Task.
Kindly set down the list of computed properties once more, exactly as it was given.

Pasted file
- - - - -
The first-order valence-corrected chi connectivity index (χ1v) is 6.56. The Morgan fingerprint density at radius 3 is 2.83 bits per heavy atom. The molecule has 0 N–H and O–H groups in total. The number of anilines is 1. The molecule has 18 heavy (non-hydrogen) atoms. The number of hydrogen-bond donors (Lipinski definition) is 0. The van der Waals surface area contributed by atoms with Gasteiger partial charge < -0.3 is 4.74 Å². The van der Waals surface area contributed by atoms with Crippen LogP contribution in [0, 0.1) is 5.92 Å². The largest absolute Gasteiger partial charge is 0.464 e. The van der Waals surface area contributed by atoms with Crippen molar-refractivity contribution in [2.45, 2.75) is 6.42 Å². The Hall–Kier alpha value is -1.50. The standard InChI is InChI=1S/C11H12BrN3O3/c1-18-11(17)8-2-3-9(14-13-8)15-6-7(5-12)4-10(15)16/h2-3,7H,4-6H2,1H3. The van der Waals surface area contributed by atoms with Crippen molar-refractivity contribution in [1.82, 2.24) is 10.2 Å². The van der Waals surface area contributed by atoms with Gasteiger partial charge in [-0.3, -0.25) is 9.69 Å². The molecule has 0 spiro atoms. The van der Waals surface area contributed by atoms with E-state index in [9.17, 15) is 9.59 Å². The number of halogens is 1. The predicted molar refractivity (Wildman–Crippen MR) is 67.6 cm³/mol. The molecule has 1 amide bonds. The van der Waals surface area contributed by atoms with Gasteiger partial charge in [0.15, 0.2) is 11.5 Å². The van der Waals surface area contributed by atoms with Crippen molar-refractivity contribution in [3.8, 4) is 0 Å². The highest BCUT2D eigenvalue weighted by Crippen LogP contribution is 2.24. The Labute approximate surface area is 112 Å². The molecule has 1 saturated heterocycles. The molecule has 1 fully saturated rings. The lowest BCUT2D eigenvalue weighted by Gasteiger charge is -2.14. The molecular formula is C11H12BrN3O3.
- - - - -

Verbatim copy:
The first-order valence-corrected chi connectivity index (χ1v) is 6.56. The Morgan fingerprint density at radius 3 is 2.83 bits per heavy atom. The molecule has 0 N–H and O–H groups in total. The number of anilines is 1. The molecule has 18 heavy (non-hydrogen) atoms. The number of hydrogen-bond donors (Lipinski definition) is 0. The van der Waals surface area contributed by atoms with Gasteiger partial charge < -0.3 is 4.74 Å². The van der Waals surface area contributed by atoms with Crippen LogP contribution in [0, 0.1) is 5.92 Å². The largest absolute Gasteiger partial charge is 0.464 e. The van der Waals surface area contributed by atoms with Crippen molar-refractivity contribution in [2.45, 2.75) is 6.42 Å². The Hall–Kier alpha value is -1.50. The standard InChI is InChI=1S/C11H12BrN3O3/c1-18-11(17)8-2-3-9(14-13-8)15-6-7(5-12)4-10(15)16/h2-3,7H,4-6H2,1H3. The van der Waals surface area contributed by atoms with Crippen molar-refractivity contribution in [1.82, 2.24) is 10.2 Å². The van der Waals surface area contributed by atoms with Gasteiger partial charge in [-0.3, -0.25) is 9.69 Å². The molecule has 0 spiro atoms. The van der Waals surface area contributed by atoms with E-state index in [9.17, 15) is 9.59 Å². The number of halogens is 1. The predicted molar refractivity (Wildman–Crippen MR) is 67.6 cm³/mol. The molecule has 1 amide bonds. The van der Waals surface area contributed by atoms with Gasteiger partial charge in [0.15, 0.2) is 11.5 Å². The van der Waals surface area contributed by atoms with Crippen molar-refractivity contribution in [3.8, 4) is 0 Å². The highest BCUT2D eigenvalue weighted by Crippen LogP contribution is 2.24. The Labute approximate surface area is 112 Å². The molecule has 1 saturated heterocycles. The molecule has 1 fully saturated rings. The lowest BCUT2D eigenvalue weighted by Gasteiger charge is -2.14. The molecular formula is C11H12BrN3O3.